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Many in Australia’s recycling industry are concerned that Sunday’s 60 Minutes program on Australia’s plastic waste challenges, screened on-air in mid-April, didn’t paint the full picture of the country’s recycling efforts and didn’t highlight the industry’s contribution to improving waste management.
Jaguar Land Rover is investing in a closed-loop strategy for its vehicles in a bid to maximise the use of … Features, Online Subscription, Opinion
When people think of recycling, the first thing that usually comes to mind is commingled recycling. And more often that … Circular Economy, Features, Online Subscription
Cambridge Gardens Public School in Penrith, NSW, has just unveiled its community garden set made from recycled oral care waste … Circular Economy, Features, Online Subscription
The ACT government is currently trialling a new type of asphalt made from a range of recycled materials. Unlike previous … Features, Online Subscription, Opinion
Contrary to recent comments to the ABC that, “.. the bulk of the containers that are going into the (NSW) … Circular Economy, Features, Online Subscription
Camille Reed, founder of the newly launched Australian Circular Textile Association, is calling for a national clothing take-back scheme in … Features, Industry News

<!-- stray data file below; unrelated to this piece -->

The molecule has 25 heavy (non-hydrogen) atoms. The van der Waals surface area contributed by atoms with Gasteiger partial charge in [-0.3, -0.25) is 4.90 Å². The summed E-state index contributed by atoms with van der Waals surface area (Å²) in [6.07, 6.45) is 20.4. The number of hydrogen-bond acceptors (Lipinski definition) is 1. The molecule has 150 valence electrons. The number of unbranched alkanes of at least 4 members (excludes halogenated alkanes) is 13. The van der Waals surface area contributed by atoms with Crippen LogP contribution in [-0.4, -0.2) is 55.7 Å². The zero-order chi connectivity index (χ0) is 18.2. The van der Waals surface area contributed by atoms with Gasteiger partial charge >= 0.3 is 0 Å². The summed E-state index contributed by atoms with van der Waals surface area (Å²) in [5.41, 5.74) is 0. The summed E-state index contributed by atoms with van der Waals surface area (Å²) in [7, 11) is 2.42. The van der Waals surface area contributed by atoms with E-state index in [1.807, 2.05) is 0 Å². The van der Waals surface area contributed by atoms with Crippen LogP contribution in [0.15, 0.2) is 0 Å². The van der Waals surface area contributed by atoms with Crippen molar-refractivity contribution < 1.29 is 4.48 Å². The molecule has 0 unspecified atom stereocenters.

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Recycling contracts in Australia are under threat and a crisis is looming after China implemented its National Sword Policy on January 1, 2018, which restricted the importation of 24 categories of solid waste and limits contamination of those materials to less than 0.5 per cent. The restrictions are already being felt in the sector, with stockpiling beginning and waste collectors across the country trying to find new markets to prevent a disruption of kerbside collection services.
With several councils being recently locked out of their Material Recovery Facilities (MRFs), leaving them with no option but to … Features, Waste & Resource Recovery
The use of asbestos was banned in Australia in 2004 immediately after the industry recognition of the life-threatening dangers associated with the inhalation of asbestos fibers. Medical conditions resulting from exposure to asbestos can take as long as 10 to 20 years to reveal themselves. Despite this ban, Australians still suffer from the consequences of existing buildings containing asbestos.